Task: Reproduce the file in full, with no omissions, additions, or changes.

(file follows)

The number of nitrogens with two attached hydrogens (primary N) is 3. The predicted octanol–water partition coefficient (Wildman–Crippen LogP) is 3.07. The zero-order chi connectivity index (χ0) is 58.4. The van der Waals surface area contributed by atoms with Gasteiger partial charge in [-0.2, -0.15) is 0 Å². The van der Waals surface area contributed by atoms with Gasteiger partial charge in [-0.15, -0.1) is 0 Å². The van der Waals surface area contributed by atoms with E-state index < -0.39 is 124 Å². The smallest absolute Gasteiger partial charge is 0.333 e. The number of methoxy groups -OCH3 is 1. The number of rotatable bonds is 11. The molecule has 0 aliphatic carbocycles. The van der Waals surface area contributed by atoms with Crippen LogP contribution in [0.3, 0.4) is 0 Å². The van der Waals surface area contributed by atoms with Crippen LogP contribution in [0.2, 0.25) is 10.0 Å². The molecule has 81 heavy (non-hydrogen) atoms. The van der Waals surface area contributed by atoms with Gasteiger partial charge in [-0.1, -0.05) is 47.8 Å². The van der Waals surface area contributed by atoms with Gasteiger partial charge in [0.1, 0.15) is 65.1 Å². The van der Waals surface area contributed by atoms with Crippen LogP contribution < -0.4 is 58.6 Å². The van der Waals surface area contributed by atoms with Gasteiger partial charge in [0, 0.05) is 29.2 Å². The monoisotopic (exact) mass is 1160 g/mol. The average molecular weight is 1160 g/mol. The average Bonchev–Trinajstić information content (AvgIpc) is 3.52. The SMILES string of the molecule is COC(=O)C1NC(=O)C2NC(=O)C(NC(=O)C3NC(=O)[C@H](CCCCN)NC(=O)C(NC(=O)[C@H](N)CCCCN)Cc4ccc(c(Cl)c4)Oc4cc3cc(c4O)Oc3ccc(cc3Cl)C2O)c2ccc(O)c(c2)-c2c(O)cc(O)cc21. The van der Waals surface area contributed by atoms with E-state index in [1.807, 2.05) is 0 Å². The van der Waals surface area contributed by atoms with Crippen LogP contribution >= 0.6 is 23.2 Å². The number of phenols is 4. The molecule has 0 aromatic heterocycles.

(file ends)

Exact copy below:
The number of nitrogens with two attached hydrogens (primary N) is 3. The predicted octanol–water partition coefficient (Wildman–Crippen LogP) is 3.07. The zero-order chi connectivity index (χ0) is 58.4. The van der Waals surface area contributed by atoms with Gasteiger partial charge in [-0.2, -0.15) is 0 Å². The van der Waals surface area contributed by atoms with Gasteiger partial charge in [-0.15, -0.1) is 0 Å². The van der Waals surface area contributed by atoms with E-state index < -0.39 is 124 Å². The smallest absolute Gasteiger partial charge is 0.333 e. The number of methoxy groups -OCH3 is 1. The number of rotatable bonds is 11. The molecule has 0 aliphatic carbocycles. The van der Waals surface area contributed by atoms with Crippen LogP contribution in [0.3, 0.4) is 0 Å². The van der Waals surface area contributed by atoms with Crippen LogP contribution in [0.2, 0.25) is 10.0 Å². The molecule has 81 heavy (non-hydrogen) atoms. The van der Waals surface area contributed by atoms with Gasteiger partial charge in [-0.1, -0.05) is 47.8 Å². The van der Waals surface area contributed by atoms with Gasteiger partial charge in [0.1, 0.15) is 65.1 Å². The van der Waals surface area contributed by atoms with Crippen LogP contribution < -0.4 is 58.6 Å². The van der Waals surface area contributed by atoms with Gasteiger partial charge in [0, 0.05) is 29.2 Å². The monoisotopic (exact) mass is 1160 g/mol. The average molecular weight is 1160 g/mol. The average Bonchev–Trinajstić information content (AvgIpc) is 3.52. The SMILES string of the molecule is COC(=O)C1NC(=O)C2NC(=O)C(NC(=O)C3NC(=O)[C@H](CCCCN)NC(=O)C(NC(=O)[C@H](N)CCCCN)Cc4ccc(c(Cl)c4)Oc4cc3cc(c4O)Oc3ccc(cc3Cl)C2O)c2ccc(O)c(c2)-c2c(O)cc(O)cc21. The van der Waals surface area contributed by atoms with E-state index in [1.807, 2.05) is 0 Å². The van der Waals surface area contributed by atoms with Crippen LogP contribution >= 0.6 is 23.2 Å². The number of phenols is 4. The molecule has 0 aromatic heterocycles.